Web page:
Key Finding: Oriental bittersweet, an exotic vine of the eastern United States, responded vigorously to increased light intensity after disturbances such as road construction, logging, or windthrow.

Source: McNab, W. H. and M. Meeker. 1987. Oriental bittersweet: a growing threat to hardwood silviculture in the Appalachians. Northern Journal of Applied Forestry 4: 174-177.

The authors review the threats posed by the exotic vine oriental bittersweet (Celastrus orbiculatus) and present information collected from foresters' first-hand experiences in the Appalachian mountains. The vine is considered a pest in forested areas of the northeastern and southern United States. It forms impenetrable thickets and maintains dominance through heavy shading of the ground layer. It is a problem for both regeneration and pole-sized timber, rapidly overgrowing seedlings in forest openings and shading out crown foliage in young stands.

Much of the information collected for this article was from the Bent Creek Experimental Forest in North Carolina. Bittersweet seedlings, which can persist in the shade, exhibited rapid growth with increased light from disturbances, such as construction of logging roads, logging, or windthrow. Construction of the Blue Ridge Parkway in the 1960s apparently provided a new, sunny corridor, and oriental bittersweet was observed to expand along the highway and other roads in the Bent Creek Experimental Forest. Oriental bittersweet was present on 79% of road segments sampled. The vine also rapidly overgrew a small clearcut in mature oak forest in the Experimental Forest within seven years.

Once established, oriental bittersweet expands easily into shaded forest. Birds help disperse the seeds, and seedlings of bittersweet can reportedly survive in dense shade. A 15-year-old sapling stand in Bent Creek Experimental Forest was invaded by the vine, which girdled many of the trees and caused stem and crown deformities. These trees were later more susceptible to ice storm damage, as well.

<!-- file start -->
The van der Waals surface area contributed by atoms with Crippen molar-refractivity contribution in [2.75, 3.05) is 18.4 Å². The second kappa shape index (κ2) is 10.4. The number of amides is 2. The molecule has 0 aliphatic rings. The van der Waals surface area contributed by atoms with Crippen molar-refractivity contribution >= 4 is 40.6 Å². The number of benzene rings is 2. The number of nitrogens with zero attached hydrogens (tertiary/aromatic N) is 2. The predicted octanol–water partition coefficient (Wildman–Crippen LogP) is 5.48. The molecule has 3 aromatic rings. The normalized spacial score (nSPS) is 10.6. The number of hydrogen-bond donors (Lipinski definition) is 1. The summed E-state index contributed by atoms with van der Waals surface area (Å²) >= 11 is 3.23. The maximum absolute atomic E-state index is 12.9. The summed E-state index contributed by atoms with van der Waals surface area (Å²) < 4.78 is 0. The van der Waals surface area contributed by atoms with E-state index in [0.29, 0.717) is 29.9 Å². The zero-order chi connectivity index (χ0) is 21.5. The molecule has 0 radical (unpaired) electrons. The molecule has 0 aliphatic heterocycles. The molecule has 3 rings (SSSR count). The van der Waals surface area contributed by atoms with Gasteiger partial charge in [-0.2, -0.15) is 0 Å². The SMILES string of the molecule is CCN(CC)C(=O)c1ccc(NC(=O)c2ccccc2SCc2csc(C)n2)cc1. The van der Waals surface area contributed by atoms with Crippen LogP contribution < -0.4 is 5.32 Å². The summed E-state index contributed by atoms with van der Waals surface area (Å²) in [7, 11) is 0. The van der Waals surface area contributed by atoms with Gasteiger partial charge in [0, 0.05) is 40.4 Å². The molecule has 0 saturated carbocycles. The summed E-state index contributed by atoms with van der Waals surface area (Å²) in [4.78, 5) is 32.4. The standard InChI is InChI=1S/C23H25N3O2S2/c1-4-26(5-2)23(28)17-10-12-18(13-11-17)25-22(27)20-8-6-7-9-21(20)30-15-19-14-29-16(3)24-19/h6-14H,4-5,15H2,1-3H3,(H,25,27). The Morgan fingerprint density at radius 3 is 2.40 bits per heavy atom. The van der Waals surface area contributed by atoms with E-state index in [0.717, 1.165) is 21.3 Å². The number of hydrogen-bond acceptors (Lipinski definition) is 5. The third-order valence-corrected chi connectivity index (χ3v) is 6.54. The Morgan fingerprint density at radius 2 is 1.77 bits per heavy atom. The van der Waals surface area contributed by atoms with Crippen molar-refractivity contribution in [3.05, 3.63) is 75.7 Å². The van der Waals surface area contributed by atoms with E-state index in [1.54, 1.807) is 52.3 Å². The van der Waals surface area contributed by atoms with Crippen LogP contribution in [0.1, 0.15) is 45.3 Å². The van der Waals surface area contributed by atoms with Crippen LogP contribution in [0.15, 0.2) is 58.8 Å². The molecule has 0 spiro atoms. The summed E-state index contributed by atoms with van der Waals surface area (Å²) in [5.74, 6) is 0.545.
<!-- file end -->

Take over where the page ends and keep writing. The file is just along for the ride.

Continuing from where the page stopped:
The authors review efforts to control the vine, noting that it is very difficult to control mechanically, although herbicides may be effective.


Key Finding: Spotted knapweed invaded new areas along roadsides.

Key Finding: Spotted knapweed preferred open canopies and disturbed areas.

Source: Marcus, W. A., G. Milner and B. Maxwell. 1998. Spotted knapweed distribution in stock camps and trails of the Selway-Bitterroot Wilderness. Great Basin Naturalist 58: 156-166.

The authors review the history and spread of spotted knapweed (Centaurea maculosa), a non-native plant. The plant was introduced in the early twentieth century and now reportedly covers almost 3 million ha in the northwestern United States. It inhabits areas with a broad range of elevations, soil types, and moisture levels. In forested areas, spotted knapweed poses the greatest threat to low-elevation ponderosa pine and Douglas-fir habitat. The weed is reported to spread rapidly along roads by dispersing from the undercarriage of vehicles. It can also be carried into new forest areas in hay or on camping equipment.

The authors surveyed spotted knapweed in campsites and trails on the Selway-Bitterroot Wilderness (Montana/Idaho). There was no spotted knapweed in camp sites with closed tree canopies. Spotted knapweed was restricted to camps with an open canopy and with high disturbance levels. Along trails, most of the spotted knapweed was within 0.5 km of the trailhead, and abundance decreased with increasing distance (and correspondingly lower disturbance) from the trail.


Key Finding: Spotted knapweed and diffuse knapweed, two exotic species, preferred open, disturbed habitat, including roads, over shaded areas.

Source: Watson, A. K. and A. J. Renney. 1974. The biology of Canadian weeds. Centaurea diffusa and C. maculosa. Canadian Journal of Plant Science 54: 687-701.